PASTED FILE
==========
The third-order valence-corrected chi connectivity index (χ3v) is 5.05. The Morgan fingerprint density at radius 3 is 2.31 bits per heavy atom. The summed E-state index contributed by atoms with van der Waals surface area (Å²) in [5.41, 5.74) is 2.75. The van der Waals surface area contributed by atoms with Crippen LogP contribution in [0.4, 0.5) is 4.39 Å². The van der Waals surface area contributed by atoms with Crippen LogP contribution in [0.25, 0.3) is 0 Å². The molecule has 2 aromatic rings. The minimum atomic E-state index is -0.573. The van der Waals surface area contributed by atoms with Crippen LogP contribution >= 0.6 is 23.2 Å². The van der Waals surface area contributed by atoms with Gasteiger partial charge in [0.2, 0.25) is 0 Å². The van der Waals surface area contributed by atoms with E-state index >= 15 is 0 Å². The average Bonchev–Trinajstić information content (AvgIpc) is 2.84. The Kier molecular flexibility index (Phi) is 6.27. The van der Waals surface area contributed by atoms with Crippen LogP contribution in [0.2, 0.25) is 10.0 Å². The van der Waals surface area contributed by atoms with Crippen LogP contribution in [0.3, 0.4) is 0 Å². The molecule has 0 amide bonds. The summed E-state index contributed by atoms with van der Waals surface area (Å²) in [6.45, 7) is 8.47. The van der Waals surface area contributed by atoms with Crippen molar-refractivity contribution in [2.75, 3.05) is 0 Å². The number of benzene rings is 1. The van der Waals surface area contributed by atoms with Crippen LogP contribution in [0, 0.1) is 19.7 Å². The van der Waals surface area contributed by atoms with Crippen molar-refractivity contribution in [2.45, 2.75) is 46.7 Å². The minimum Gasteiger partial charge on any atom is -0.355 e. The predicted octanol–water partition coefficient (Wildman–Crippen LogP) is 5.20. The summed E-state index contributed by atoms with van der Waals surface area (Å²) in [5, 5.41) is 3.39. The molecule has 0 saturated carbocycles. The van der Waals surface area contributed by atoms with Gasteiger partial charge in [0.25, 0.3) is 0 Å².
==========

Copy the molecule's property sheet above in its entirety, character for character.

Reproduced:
The third-order valence-corrected chi connectivity index (χ3v) is 5.05. The Morgan fingerprint density at radius 3 is 2.31 bits per heavy atom. The summed E-state index contributed by atoms with van der Waals surface area (Å²) in [5.41, 5.74) is 2.75. The van der Waals surface area contributed by atoms with Crippen LogP contribution in [0.4, 0.5) is 4.39 Å². The van der Waals surface area contributed by atoms with Crippen LogP contribution in [0.25, 0.3) is 0 Å². The molecule has 2 aromatic rings. The minimum atomic E-state index is -0.573. The van der Waals surface area contributed by atoms with Crippen LogP contribution >= 0.6 is 23.2 Å². The van der Waals surface area contributed by atoms with Gasteiger partial charge in [0.2, 0.25) is 0 Å². The van der Waals surface area contributed by atoms with E-state index >= 15 is 0 Å². The average Bonchev–Trinajstić information content (AvgIpc) is 2.84. The Kier molecular flexibility index (Phi) is 6.27. The van der Waals surface area contributed by atoms with Crippen LogP contribution in [0.2, 0.25) is 10.0 Å². The van der Waals surface area contributed by atoms with Crippen LogP contribution in [0.3, 0.4) is 0 Å². The molecule has 0 amide bonds. The summed E-state index contributed by atoms with van der Waals surface area (Å²) in [6.45, 7) is 8.47. The van der Waals surface area contributed by atoms with Crippen molar-refractivity contribution in [2.75, 3.05) is 0 Å². The number of benzene rings is 1. The van der Waals surface area contributed by atoms with Crippen LogP contribution in [0, 0.1) is 19.7 Å². The van der Waals surface area contributed by atoms with Crippen molar-refractivity contribution in [2.45, 2.75) is 46.7 Å². The minimum Gasteiger partial charge on any atom is -0.355 e. The predicted octanol–water partition coefficient (Wildman–Crippen LogP) is 5.20. The summed E-state index contributed by atoms with van der Waals surface area (Å²) in [5, 5.41) is 3.39. The molecule has 0 saturated carbocycles. The van der Waals surface area contributed by atoms with Gasteiger partial charge in [0.25, 0.3) is 0 Å².